Registration for historic Alabama sandhill crane season opens Wednesday
Registration for Alabama’s first sandhill crane hunting season in more than 100 years will open on Wednesday, September 4, and run until September 25.
Only 400 sandhill crane hunting permits will be issued statewide. The Alabama Division of Wildlife and Freshwater Fisheries (WFF) will conduct a computer-controlled random draw on October 2 to pick the permit holders from the registration list.
Registration is limited to Yellowhammer State residents ages 16 and older or Alabama lifetime hunting license holders. Applicants must have their regular hunting license and a state waterfowl stamp to apply. A $10 registration fee will be assessed.
If drawn, hunters must then complete an online test that includes species identification and regulations. After passing the test, WFF will issue the permit and tags. In addition to a hunting license and state duck stamp, hunters must also acquire a federal duck stamp and Harvest Information Program license, and if hunting on a Wildlife Management Area (WMA), a WMA license.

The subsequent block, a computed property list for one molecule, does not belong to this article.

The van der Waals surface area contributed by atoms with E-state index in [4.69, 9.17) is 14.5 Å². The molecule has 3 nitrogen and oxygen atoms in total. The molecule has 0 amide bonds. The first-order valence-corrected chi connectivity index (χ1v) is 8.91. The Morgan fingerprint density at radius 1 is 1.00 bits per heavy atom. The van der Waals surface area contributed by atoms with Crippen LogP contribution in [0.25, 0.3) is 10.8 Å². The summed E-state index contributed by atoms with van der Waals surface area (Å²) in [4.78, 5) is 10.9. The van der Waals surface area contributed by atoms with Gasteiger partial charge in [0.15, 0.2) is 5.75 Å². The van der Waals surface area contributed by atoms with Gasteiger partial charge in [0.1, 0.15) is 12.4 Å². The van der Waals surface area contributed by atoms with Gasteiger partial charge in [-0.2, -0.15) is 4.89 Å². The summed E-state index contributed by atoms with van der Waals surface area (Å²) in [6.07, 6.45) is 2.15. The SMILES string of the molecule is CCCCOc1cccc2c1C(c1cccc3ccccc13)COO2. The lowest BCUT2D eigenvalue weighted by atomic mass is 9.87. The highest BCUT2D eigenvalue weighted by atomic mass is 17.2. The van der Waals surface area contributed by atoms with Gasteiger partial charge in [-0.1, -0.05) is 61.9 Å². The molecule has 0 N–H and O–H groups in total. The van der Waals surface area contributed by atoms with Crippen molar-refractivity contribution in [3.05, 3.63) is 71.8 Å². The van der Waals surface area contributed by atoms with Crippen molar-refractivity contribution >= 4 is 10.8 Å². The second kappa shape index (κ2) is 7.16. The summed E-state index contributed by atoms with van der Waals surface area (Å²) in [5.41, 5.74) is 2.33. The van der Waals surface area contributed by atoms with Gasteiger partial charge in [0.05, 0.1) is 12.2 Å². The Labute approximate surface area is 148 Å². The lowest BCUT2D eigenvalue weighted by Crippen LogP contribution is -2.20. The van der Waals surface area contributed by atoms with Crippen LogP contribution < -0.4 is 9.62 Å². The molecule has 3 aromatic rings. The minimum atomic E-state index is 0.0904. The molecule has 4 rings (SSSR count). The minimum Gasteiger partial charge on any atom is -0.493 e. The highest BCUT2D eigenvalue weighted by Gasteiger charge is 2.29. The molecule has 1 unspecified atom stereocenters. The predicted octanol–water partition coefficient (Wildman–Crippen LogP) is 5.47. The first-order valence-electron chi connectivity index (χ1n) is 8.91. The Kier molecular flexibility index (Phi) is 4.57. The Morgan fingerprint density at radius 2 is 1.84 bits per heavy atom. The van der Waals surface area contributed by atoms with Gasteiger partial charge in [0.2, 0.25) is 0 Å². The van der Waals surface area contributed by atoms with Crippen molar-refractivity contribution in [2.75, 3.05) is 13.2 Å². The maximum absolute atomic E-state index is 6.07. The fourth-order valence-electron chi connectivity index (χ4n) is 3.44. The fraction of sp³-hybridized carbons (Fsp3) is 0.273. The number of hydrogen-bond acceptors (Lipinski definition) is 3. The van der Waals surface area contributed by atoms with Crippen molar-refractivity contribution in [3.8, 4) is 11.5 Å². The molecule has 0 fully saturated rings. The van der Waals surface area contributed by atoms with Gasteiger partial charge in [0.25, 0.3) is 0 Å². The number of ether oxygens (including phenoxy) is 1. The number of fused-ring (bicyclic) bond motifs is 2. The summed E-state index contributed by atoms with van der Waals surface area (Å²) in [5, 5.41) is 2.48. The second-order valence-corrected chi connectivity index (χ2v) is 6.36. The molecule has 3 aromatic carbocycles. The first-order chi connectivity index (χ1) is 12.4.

The season will be split into two segments with the first running from December 3, 2019, to January 5, 2020. The second segment will be January 16-31, 2020. The daily, season and possession limit will be three birds per permit. Hunters can harvest all three birds in one day if they choose.
The sandhill crane hunt zone is restricted to North Alabama. Additionally, both state and federal wildlife refuges are closed to sandhill crane and waterfowl hunting.
Sandhill cranes stand 4 to 5 feet tall with a wingspan of 4 to 6 feet. The subspecies found in the eastern U.S. is called the giant sandhill crane. Sandhills prefer wetland habitat with emergent vegetation and often feed in harvested grain fields. The majority of migratory sandhill cranes in Alabama are found in the Tennessee River Valley with some birds wintering in Weiss Reservoir on the Coosa River.
For more information about Alabama’s sandhill crane hunting season and to register, click here.
Sean Ross is the editor of Yellowhammer News. You can follow him on Twitter @sean_yhn